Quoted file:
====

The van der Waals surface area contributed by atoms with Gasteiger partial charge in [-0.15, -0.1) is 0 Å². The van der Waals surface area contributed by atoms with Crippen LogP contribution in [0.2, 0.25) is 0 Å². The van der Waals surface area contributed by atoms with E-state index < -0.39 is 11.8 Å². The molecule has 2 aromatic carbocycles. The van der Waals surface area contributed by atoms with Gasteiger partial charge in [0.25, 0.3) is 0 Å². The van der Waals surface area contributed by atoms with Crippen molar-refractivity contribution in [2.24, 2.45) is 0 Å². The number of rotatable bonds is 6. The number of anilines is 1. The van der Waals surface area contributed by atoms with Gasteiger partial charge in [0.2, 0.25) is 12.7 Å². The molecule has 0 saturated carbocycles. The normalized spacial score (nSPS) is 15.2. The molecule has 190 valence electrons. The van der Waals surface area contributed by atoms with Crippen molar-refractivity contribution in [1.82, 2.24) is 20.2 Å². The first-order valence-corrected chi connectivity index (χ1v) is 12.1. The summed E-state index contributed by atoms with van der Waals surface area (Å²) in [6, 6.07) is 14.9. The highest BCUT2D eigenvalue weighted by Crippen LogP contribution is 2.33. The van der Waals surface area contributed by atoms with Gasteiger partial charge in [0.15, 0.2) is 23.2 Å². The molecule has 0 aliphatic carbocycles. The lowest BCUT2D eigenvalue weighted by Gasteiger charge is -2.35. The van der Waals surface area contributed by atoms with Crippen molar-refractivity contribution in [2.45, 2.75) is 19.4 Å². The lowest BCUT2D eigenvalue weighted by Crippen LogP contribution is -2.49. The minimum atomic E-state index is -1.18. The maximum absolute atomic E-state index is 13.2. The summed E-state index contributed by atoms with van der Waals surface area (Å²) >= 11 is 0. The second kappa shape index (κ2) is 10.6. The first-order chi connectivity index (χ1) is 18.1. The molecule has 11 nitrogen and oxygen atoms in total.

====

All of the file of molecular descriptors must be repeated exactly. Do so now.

The van der Waals surface area contributed by atoms with Gasteiger partial charge in [-0.15, -0.1) is 0 Å². The van der Waals surface area contributed by atoms with Crippen LogP contribution in [0.2, 0.25) is 0 Å². The van der Waals surface area contributed by atoms with E-state index < -0.39 is 11.8 Å². The molecule has 2 aromatic carbocycles. The van der Waals surface area contributed by atoms with Gasteiger partial charge in [0.25, 0.3) is 0 Å². The van der Waals surface area contributed by atoms with Crippen molar-refractivity contribution in [2.24, 2.45) is 0 Å². The number of rotatable bonds is 6. The number of anilines is 1. The van der Waals surface area contributed by atoms with Gasteiger partial charge in [0.2, 0.25) is 12.7 Å². The molecule has 0 saturated carbocycles. The normalized spacial score (nSPS) is 15.2. The molecule has 190 valence electrons. The van der Waals surface area contributed by atoms with Crippen molar-refractivity contribution in [1.82, 2.24) is 20.2 Å². The first-order valence-corrected chi connectivity index (χ1v) is 12.1. The summed E-state index contributed by atoms with van der Waals surface area (Å²) in [6, 6.07) is 14.9. The highest BCUT2D eigenvalue weighted by Crippen LogP contribution is 2.33. The van der Waals surface area contributed by atoms with Gasteiger partial charge in [0.15, 0.2) is 23.2 Å². The molecule has 0 aliphatic carbocycles. The lowest BCUT2D eigenvalue weighted by Gasteiger charge is -2.35. The van der Waals surface area contributed by atoms with Crippen molar-refractivity contribution in [2.45, 2.75) is 19.4 Å². The lowest BCUT2D eigenvalue weighted by Crippen LogP contribution is -2.49. The minimum atomic E-state index is -1.18. The maximum absolute atomic E-state index is 13.2. The summed E-state index contributed by atoms with van der Waals surface area (Å²) >= 11 is 0. The second kappa shape index (κ2) is 10.6. The first-order chi connectivity index (χ1) is 18.1. The molecule has 11 nitrogen and oxygen atoms in total.